H Choi et al, 2020. Maternal Coffee Intake and the Risk of Bleeding in Early Pregnancy: A Cross-sectional Analysis, BMC Pregnancy and Childbirth, Volume 20 (1).Print this page
Caffeine can easily cross the placenta, and maternal caffeine intake, thus, has an effect on fetal growth. However, it is still unclear whether coffee consumption is an independent risk factor for bleeding in early pregnancy. The objective of this study was to examine the association between pre-pregnancy coffee consumption patterns and the risk of bleeding in early pregnancy.
A cross-sectional analysis was conducted among 3510 pregnant women from the Korean Pregnancy Outcome Study who underwent baseline examination and for whom the results of the pregnancy were available. Coffee consumption patterns before pregnancy were examined using a questionnaire. The participants were classified according to the frequency of coffee consumption into seldom (< 1 cup/week), light (< 1 cup/day), moderate (1 cup/day), and heavy coffee drinker (≥2 cups/day) groups. Bleeding in early pregnancy was defined as the occurrence of vaginal bleeding in the first 20 weeks of pregnancy. Multiple logistic regression models were applied to examine the association between pre-pregnancy coffee consumption and the risk of bleeding in early pregnancy, after adjusting for age, body mass index (BMI), systolic blood pressure, cigarette smoking and alcohol consumption behavior, previous and current physical activity levels, stress levels, history of depression, antenatal depressive symptoms during the first trimester, type of emesis, parity, and the number of livebirths, stillbirths, miscarriages, and abortions.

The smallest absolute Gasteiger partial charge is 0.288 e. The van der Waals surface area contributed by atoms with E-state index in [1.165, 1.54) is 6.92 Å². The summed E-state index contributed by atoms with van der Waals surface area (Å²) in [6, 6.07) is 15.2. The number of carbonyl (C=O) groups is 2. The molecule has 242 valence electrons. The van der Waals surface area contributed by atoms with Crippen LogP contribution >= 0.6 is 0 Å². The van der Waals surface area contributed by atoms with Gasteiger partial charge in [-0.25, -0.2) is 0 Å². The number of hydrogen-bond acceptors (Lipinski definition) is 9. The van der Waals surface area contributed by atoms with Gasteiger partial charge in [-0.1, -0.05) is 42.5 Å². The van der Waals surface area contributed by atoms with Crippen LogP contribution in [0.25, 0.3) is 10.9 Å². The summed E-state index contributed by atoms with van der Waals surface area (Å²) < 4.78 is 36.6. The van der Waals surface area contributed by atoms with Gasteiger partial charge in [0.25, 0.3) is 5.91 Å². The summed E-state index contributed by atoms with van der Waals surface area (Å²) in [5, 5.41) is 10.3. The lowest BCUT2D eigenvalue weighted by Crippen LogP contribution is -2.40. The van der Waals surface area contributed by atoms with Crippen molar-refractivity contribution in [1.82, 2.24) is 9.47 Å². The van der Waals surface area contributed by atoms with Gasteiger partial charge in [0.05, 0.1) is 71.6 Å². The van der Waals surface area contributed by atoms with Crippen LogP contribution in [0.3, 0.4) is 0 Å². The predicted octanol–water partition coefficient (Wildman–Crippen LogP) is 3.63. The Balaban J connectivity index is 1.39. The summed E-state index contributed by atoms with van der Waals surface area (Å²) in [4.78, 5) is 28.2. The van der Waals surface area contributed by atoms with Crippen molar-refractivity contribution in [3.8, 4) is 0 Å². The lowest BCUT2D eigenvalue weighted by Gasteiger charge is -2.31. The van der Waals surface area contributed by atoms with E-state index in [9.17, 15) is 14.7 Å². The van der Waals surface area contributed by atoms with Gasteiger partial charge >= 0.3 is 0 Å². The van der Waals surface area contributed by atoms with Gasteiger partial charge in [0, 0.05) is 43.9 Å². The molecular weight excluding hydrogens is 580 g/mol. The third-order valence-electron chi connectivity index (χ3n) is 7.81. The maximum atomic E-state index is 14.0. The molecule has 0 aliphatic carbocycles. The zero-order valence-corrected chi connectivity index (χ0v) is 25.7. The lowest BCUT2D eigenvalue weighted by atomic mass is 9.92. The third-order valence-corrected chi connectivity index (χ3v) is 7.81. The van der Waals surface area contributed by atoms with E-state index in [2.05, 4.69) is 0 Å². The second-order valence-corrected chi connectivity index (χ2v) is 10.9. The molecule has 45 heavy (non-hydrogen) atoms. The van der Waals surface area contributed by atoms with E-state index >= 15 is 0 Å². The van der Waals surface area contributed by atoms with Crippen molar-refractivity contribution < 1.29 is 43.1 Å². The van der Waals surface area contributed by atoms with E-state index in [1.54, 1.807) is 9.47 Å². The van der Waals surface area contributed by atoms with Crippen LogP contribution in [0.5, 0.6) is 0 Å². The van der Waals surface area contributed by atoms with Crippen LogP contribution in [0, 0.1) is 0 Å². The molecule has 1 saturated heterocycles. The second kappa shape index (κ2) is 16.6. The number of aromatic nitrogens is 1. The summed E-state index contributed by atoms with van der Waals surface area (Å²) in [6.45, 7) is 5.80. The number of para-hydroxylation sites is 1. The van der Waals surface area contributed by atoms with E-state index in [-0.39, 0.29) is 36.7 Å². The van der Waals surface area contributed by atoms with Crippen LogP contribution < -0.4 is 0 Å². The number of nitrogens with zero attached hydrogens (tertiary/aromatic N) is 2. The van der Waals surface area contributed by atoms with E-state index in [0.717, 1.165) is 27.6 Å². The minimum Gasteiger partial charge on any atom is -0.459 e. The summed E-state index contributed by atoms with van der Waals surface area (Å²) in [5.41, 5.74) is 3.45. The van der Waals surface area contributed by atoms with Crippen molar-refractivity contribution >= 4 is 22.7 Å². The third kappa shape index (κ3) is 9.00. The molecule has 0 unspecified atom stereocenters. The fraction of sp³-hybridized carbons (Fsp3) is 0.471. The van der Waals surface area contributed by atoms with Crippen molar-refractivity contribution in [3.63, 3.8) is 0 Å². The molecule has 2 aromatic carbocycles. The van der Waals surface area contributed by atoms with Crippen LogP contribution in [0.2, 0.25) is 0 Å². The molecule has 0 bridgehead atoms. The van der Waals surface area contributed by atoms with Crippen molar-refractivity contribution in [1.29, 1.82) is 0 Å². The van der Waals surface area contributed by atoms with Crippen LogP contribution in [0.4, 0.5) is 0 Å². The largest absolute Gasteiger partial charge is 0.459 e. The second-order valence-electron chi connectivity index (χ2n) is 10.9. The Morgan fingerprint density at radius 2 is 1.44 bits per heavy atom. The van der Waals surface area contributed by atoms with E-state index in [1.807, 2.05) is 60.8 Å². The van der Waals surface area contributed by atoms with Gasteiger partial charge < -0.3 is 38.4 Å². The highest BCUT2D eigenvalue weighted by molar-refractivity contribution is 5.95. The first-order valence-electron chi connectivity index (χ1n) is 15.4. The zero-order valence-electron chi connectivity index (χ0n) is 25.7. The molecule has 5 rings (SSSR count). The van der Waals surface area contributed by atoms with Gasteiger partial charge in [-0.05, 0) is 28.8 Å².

Women who were light, moderate, and heavy coffee drinkers before pregnancy had adjusted ORs of 1.086, 1.225, and 1.358, respectively, for bleeding in early pregnancy. In a fully adjusted model, heavy coffee drinkers showed a significantly higher risk of bleeding in early pregnancy, even in women aged 35 years and younger (OR 1.680) and in those with a normal body mass index (OR 1.389), who were at relatively low risk for pregnancy-related complications.
Our results showed that heavy coffee drinking was independently associated with a higher risk of bleeding in early pregnancy among pregnant Korean women, suggesting that caffeine intake before conception and during pregnancy should be reduced. Our study highlights the need for nutritional interventions for healthy coffee drinking among pregnant women in Korea.
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